Opinion:Bd. of County Comm’rs v. Assoc. of County Comm’rs of Okla. Self-insured Group, 2021 OK 15
Subject matter:Ethics, Attorney Disqualification
Date Decided:April 6, 2021
Trial Court:Oklahoma County (Ogden, J.)
Route to this Court:Appeal of trial court’s of Motion to Disqualify attorney; Retained by OKSCT on Court’s own motion
Facts:The Board of County Commissioners of Harmon County filed an action against their insurer, ACCO-SIG. Subsequently, ACCO-SIG sought to disqualify the Board’s lawyers under OPRC Rules 1.9 and 1.10 based on an allegation that one of the Board’s lawyers had a conflict of interest because he had previously represented ACCO-SIG in a substantially similar matter four years earlier. This case and the prior case both involved ACCO-SIG’s handling of an insured’s claims related to suits by an inmate against law enforcement officers for alleged sexual assualt/rape while in custody. The trial court held disqualification hearings and filed an order denying the Motion to Disqualify. 
Standard of Review:Review for clear error with respect to the trial court’s findings of fact; De novo with respect to the trial court’s application of ethical standards. 
Analysis:The denial of a Motion to Disqualify is immediately appealable under Title 12 O.S. §953. “The standard for disqualifying counsel is whether real harm to the integrity of the judicial process is likely to result if counsel is not disqualified (emphasis added). This is a high standard to meet. The burden rests with the moving party to establish the likelihood of harm by a preponderance of the evidence” Contrast this to the “appearance of impartiality” standard which applies to judicial disqualification.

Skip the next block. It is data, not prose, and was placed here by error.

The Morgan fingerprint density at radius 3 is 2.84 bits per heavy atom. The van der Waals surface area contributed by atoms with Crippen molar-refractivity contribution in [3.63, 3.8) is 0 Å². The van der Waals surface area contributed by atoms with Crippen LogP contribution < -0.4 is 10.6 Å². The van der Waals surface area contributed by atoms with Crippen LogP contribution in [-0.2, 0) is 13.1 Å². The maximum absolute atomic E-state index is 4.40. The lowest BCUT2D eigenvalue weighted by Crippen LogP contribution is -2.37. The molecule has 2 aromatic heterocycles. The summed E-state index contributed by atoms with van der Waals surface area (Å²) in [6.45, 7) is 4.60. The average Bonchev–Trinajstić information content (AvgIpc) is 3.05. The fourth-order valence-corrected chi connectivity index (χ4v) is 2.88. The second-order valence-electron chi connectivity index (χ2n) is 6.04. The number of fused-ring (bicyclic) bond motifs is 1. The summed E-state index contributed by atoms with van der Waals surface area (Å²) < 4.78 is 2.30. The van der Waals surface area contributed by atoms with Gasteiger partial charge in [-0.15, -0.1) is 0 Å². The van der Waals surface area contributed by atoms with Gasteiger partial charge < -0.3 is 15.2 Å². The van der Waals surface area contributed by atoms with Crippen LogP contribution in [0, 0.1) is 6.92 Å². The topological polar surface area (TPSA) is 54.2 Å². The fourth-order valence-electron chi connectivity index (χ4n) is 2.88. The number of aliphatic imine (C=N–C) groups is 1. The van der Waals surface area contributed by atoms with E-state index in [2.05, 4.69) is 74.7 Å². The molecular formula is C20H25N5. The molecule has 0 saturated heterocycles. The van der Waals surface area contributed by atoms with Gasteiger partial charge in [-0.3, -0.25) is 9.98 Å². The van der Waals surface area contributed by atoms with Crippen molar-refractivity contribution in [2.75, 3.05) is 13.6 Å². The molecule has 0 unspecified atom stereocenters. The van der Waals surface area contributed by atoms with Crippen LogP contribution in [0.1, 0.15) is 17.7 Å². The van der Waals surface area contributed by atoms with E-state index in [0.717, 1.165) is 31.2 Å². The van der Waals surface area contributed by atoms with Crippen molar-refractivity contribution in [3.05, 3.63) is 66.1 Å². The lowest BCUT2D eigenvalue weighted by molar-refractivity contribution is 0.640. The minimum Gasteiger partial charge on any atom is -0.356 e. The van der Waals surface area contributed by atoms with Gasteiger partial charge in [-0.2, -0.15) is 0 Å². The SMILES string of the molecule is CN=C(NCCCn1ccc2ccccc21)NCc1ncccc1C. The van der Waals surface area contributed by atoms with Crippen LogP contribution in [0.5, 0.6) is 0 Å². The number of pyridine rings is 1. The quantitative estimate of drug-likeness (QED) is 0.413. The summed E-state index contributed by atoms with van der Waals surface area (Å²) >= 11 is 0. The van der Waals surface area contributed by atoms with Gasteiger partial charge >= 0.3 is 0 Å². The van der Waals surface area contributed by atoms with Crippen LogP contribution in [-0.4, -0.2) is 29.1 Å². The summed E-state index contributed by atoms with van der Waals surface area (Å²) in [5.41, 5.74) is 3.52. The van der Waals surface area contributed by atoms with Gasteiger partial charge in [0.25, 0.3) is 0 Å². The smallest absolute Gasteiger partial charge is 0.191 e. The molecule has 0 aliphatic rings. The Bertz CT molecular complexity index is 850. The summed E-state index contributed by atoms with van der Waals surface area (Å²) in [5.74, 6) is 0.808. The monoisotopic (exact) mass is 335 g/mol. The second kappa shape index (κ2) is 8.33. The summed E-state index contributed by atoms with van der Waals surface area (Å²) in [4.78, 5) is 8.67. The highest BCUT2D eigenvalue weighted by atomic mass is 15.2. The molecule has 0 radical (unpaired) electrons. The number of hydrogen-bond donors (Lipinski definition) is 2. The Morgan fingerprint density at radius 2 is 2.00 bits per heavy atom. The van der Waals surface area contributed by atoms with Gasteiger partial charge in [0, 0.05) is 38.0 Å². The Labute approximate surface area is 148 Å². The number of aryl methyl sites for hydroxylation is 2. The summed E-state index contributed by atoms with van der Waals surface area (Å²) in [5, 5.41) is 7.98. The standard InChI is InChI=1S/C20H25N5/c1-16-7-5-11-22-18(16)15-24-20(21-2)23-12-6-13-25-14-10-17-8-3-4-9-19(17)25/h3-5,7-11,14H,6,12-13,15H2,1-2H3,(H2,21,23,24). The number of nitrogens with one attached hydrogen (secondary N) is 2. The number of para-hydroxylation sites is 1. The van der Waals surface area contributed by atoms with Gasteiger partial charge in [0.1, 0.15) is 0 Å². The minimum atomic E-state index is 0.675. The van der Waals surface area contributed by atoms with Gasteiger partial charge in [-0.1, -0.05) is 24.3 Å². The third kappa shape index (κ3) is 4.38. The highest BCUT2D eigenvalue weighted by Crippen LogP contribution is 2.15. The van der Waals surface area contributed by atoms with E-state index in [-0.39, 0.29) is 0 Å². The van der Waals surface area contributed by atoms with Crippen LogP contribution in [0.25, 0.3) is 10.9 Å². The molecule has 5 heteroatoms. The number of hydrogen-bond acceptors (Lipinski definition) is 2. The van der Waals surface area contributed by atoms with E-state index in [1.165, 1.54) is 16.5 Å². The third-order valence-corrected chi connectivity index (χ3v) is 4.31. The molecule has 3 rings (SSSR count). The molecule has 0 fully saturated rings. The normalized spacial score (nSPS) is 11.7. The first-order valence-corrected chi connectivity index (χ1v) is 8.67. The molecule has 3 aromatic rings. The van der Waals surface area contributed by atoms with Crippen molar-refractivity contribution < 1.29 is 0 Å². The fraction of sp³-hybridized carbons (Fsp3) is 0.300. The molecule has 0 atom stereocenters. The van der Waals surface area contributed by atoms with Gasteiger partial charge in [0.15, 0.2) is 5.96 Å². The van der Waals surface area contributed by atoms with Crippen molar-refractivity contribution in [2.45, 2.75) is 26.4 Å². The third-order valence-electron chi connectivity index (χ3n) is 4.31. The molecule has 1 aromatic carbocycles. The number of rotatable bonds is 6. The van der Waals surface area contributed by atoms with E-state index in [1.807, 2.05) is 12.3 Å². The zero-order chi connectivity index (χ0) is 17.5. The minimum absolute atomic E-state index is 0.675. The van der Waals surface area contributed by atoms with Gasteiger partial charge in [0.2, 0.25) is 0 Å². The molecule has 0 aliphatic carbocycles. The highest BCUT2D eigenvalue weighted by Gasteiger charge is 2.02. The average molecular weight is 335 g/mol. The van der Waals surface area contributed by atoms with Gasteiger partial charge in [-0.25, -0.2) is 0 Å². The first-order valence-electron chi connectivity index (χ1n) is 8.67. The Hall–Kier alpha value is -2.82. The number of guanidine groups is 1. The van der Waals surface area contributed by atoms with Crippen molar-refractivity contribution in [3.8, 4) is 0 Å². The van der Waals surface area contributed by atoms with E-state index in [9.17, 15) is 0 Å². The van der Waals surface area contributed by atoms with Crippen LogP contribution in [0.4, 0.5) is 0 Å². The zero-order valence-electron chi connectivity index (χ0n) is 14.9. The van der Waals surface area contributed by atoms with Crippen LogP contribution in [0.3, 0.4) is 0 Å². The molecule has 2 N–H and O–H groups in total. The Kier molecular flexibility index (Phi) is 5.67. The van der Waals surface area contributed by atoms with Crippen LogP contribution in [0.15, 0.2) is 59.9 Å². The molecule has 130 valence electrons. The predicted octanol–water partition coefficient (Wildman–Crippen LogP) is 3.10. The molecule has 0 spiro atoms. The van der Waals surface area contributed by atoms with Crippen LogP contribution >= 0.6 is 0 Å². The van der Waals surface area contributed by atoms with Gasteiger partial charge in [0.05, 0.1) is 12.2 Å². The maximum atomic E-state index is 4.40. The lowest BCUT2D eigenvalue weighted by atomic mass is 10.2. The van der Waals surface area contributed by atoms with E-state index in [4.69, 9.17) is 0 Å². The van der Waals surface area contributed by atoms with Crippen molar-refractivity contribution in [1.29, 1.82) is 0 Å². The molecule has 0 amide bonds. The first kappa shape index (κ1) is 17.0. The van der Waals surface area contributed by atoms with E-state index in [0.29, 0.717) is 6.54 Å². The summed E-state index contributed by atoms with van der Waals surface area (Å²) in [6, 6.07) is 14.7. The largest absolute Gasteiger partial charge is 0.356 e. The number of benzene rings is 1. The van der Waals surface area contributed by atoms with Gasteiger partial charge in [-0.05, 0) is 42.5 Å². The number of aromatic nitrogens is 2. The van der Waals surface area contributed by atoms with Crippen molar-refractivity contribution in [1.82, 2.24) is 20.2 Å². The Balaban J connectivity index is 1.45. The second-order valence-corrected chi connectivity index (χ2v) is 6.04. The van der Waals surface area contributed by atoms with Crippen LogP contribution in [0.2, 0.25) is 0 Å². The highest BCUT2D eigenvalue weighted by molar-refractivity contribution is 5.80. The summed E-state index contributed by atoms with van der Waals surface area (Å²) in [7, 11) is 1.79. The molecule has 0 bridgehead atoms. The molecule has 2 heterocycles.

“A lawyer who repeatedly handled a type of problem for a former client is not precluded from later representing another client in a factually distinct problem of that type, even though the subsequent representation involves a position adverse to the prior client.” 
Matters are “substantially related” for purposes of Rule 1.9 if (1) they involve the same transaction or legal dispute, or (2) if there is a substantial risk that confidential factual information obtained in the prior representation would materially advance the now opposing client’s position in a subsequent matter. 
While the two cases at issue here are “similar” for purposes of disqualification, similarity does not end the inquiry. The question is whether or not, because of the similar representation, “the attorney gained knowledge of any material or confidential information which would jeopardize the integrity of the judicial process.” The record in this case shows that during the prior representation of the insurer the lawyer at issue had access to nothing more than general information about the insurer’s policies and had no knowledge of specific facts which would require disqualification in this case. 
Vote:7-0. Opinion by Kauger, J. Kane, V.C.J. Winchester, Edmonson, Combs, Gurich, and Rowe, JJ. concur. Darby, C.J. did not participate. 
Other: Appellant’s motion to place on the Court’s “fast track” docket pursuant to Okla. Sup. Ct. Rule 1.17(III) was granted May 29, 2020.